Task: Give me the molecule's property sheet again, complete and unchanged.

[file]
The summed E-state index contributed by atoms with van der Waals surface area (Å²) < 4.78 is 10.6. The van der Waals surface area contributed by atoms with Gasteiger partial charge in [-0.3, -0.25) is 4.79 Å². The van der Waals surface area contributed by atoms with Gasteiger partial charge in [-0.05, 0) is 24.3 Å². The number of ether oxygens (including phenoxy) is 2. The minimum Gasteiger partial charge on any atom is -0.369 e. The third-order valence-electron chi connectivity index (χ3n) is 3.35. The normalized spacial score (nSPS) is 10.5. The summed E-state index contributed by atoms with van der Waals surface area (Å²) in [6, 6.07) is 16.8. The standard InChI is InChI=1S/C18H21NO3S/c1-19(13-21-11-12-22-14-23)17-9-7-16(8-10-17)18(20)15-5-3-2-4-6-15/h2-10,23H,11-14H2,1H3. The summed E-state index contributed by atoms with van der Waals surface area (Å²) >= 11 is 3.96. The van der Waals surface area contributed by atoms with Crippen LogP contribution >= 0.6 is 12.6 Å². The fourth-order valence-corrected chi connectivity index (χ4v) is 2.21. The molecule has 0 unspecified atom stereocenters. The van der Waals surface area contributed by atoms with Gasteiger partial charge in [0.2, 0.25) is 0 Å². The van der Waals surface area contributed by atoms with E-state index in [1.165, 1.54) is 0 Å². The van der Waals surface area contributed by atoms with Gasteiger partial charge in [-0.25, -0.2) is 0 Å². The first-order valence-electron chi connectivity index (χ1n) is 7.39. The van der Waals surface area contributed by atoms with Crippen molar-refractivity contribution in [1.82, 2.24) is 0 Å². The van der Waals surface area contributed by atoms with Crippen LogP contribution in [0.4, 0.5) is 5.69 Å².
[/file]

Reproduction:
The summed E-state index contributed by atoms with van der Waals surface area (Å²) < 4.78 is 10.6. The van der Waals surface area contributed by atoms with Gasteiger partial charge in [-0.3, -0.25) is 4.79 Å². The van der Waals surface area contributed by atoms with Gasteiger partial charge in [-0.05, 0) is 24.3 Å². The number of ether oxygens (including phenoxy) is 2. The minimum Gasteiger partial charge on any atom is -0.369 e. The third-order valence-electron chi connectivity index (χ3n) is 3.35. The normalized spacial score (nSPS) is 10.5. The summed E-state index contributed by atoms with van der Waals surface area (Å²) in [6, 6.07) is 16.8. The standard InChI is InChI=1S/C18H21NO3S/c1-19(13-21-11-12-22-14-23)17-9-7-16(8-10-17)18(20)15-5-3-2-4-6-15/h2-10,23H,11-14H2,1H3. The summed E-state index contributed by atoms with van der Waals surface area (Å²) >= 11 is 3.96. The van der Waals surface area contributed by atoms with Crippen LogP contribution >= 0.6 is 12.6 Å². The fourth-order valence-corrected chi connectivity index (χ4v) is 2.21. The molecule has 0 unspecified atom stereocenters. The van der Waals surface area contributed by atoms with Gasteiger partial charge in [0.2, 0.25) is 0 Å². The van der Waals surface area contributed by atoms with E-state index in [1.165, 1.54) is 0 Å². The van der Waals surface area contributed by atoms with Gasteiger partial charge in [-0.25, -0.2) is 0 Å². The first-order valence-electron chi connectivity index (χ1n) is 7.39. The van der Waals surface area contributed by atoms with Crippen molar-refractivity contribution in [1.82, 2.24) is 0 Å². The van der Waals surface area contributed by atoms with Crippen LogP contribution in [0.4, 0.5) is 5.69 Å².